Case Study Of Coronary Artery Disease

1986 Words 8 Pages
Coronary Artery Disease
Levi Gatherwright
Morehead State University Coronary Artery Disease
Coronary Artery Disease, CAD for short, is caused by a buildup of plaque in the coronary arteries that supply the heart with oxygenated blood. The plaque (Atheroma) is a waxy like substance that consists of calcium, lipid compounds, and blood clotting compounds such as macrophages and fibrin. The buildup takes many years to accumulate; the plaque eventually swells the arterial wall restricting blood flow to the heart. This is called ischemia. Ischemia causes damage to the surrounding tissue due to the lack of blood flow, which results in slowed cellular metabolism. According to the Texas Heart Institute (2014), plaque is categorized into two types: hard plaque and soft plaque. Hard plaque builds up in the artery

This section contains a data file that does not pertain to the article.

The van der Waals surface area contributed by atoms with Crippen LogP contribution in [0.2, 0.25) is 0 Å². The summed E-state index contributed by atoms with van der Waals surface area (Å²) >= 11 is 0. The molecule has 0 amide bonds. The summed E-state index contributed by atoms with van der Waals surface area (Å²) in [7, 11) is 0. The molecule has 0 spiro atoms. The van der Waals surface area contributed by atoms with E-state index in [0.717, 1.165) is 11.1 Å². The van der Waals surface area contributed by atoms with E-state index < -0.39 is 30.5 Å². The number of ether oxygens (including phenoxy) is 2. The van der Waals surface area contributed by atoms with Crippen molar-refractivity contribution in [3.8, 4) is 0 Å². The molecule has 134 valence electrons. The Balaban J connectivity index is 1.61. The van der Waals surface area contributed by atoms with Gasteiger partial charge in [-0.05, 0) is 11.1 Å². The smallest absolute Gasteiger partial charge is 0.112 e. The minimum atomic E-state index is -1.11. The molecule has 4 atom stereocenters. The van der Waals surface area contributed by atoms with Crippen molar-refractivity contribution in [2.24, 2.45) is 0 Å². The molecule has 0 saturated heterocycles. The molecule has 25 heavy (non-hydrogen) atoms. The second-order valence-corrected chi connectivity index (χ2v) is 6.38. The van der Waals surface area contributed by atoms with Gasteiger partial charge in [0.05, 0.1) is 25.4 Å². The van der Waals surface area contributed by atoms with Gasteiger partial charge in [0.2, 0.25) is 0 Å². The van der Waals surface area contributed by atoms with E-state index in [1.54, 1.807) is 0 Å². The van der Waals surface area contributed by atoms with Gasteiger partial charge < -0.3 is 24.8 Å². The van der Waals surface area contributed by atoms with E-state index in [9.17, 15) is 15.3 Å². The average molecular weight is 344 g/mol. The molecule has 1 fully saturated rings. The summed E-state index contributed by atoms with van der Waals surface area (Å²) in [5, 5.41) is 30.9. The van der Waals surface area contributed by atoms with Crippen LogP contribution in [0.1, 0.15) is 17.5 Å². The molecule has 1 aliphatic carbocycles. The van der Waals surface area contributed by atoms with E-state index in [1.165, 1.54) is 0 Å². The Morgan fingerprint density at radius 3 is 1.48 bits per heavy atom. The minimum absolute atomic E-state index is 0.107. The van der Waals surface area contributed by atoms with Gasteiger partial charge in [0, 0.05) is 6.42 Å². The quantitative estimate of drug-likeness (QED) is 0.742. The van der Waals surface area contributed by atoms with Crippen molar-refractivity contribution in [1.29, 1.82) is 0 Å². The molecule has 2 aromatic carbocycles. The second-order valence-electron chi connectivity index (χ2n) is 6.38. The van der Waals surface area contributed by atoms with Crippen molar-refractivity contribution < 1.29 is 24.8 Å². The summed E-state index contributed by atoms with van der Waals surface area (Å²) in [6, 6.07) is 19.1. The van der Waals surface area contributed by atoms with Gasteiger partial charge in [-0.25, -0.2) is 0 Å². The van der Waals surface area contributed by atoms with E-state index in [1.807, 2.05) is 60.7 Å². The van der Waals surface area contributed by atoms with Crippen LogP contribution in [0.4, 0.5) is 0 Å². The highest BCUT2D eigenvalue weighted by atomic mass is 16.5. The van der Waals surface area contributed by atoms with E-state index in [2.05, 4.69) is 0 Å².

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(2014) conducted a study to evaluate coronary artery disease (CAD) in patients who recently underwent surgery due to calcific valvular heart disease, and link CAD to the type of valvular heart disease. Calcific valve disease is associated with a 50% increased risk of cardiovascular death and myocardial infarction even in the absence of valvular obstruction. (Emern, Z et al, 2014, p. 238) Valvular calcification is caused by the proliferative and inflammatory process, including lipid deposition, up-regulation of angiotensin converting enzyme activity, and infiltration of macrophages and T-lymphocytes. A total of 241 patients were used in the study, which was divided into four groups: patients with severe mitral stenosis (MS), patients with severe mitral regurgitation (MR), patients with severe aortic regurgitation (AR), and patients with severe aortic stenosis (AS). Risk factors included age, diabetes mellitus, hypertension, history of smoking, and LDL values. The results were recorded based on a Gensini scoring system, which translated coronary angiography results of plaque, irregular contour and slowed flow in epicardial coronary

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